Novak Djokovic reveals what he learned most from ‘intimidating’ Rafael Nadal

Ewan West
Where does Rafael Nadal vs Novak Djokovic stand among tennis' greatest ever rivalries?
Rafael Nadal and Novak Djokovic at the net

Novak Djokovic has outlined the most important lesson he has learned from his great rival Rafael Nadal, highlighting the Spaniard’s “incredible tenacity and combativeness.”

The Serbian declared that Nadal’s “level of tenacity intimidates you” and compared facing the Mallorcan on court to “entering a bullfight.”

Djokovic and Nadal form what is arguably one of sport’s greatest rivalries, having faced off a remarkable 59 times – a record in men’s tennis. The Serbian holds a 30-29 lead – with their clashes to date having taken place over a 16-year period from 2006 to 2022.

The legendary duo are also the two players with the most men’s Grand Slam titles in history. Djokovic won a record-extending 24th major at the 2023 US Open earlier this month, while Nadal won his 22nd and most recent Slam at the 2022 French Open.

Nadal has not competed since suffering a hip injury in his second round loss to Mackenzie McDonald at the Australian Open in January. The 37-year-old underwent surgery on the issue in June, having initially expected to be out for only six to eight weeks.

In a interview with tennis great John McEnroe for ESPN, Djokovic revealed the biggest thing he has gained from his greatest rival.

“What I learned the most from Rafael Nadal was this spirit of: ‘Never die, never give up.’ This is arguably the most courage we have seen from a player,” said the 36-year-old.

“He shows incredible tenacity and combativeness on the field and in the locker room. This level of tenacity intimidates you. That’s what you feel when you play against him. It’s like you’re entering a bullfight.”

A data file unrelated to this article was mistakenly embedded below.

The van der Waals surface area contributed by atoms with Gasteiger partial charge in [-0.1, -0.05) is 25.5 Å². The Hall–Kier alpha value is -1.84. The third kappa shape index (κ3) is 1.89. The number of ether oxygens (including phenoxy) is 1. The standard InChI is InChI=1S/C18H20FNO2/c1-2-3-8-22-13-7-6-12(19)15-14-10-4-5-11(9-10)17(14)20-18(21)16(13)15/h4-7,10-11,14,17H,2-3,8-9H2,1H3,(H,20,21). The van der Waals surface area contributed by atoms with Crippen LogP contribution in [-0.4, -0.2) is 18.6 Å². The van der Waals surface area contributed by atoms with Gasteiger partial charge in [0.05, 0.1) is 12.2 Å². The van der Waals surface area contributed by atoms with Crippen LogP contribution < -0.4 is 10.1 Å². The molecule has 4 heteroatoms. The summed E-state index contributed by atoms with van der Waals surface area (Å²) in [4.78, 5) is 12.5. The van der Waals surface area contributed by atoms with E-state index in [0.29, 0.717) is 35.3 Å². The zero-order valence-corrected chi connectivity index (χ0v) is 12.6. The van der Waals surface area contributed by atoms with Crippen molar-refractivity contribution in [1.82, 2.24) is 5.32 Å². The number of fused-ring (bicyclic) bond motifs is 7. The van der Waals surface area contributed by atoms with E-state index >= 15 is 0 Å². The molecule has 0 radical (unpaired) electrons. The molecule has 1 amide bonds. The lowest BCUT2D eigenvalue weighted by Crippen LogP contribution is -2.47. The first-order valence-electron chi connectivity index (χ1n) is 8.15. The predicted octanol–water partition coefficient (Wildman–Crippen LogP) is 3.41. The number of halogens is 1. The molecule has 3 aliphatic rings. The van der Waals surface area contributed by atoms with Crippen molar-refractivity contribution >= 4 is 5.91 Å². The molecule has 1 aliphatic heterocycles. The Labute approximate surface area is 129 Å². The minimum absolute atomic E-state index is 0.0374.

READ MORE: Novak Djokovic reveals crucial lesson he learned from Roger Federer

The world No 1 spoke about the absence of Nadal at this year’s French Open, with the 14-time champion forced to miss the event for the first time since 2004 due to injury.

“Honestly, I don’t miss him being in the draw. I don’t like seeing him in the draw of Roland Garros (laughs),” Djokovic said in a press conference.

“I have had not so much success against him in our head-to-head record in Roland Garros. I’ve managed to beat him twice, but I had to leave my heart and my guts out on the court to achieve that.

“A lot of people retired him already 10 years ago but he kept going, which is something I respect and admire. I know how hard it is to maintain that level and keep going even after having a tough injury.

“I have to say that he’s my biggest rival. When he announced that he’s going to have his last season of [his] career, I felt part of me is leaving with him too. I feel that he was one of the most impactful people that I have ever had in my career, the growth of my career and me as a player.

“Definitely a great motivational factor for me to keep playing and keep competing and keep pushing each other – who’s going achieve more, who’s going to do better.”

READ MORE: Top analyst makes ‘frustration’ claim about ‘mentally fatigued’ Carlos Alcaraz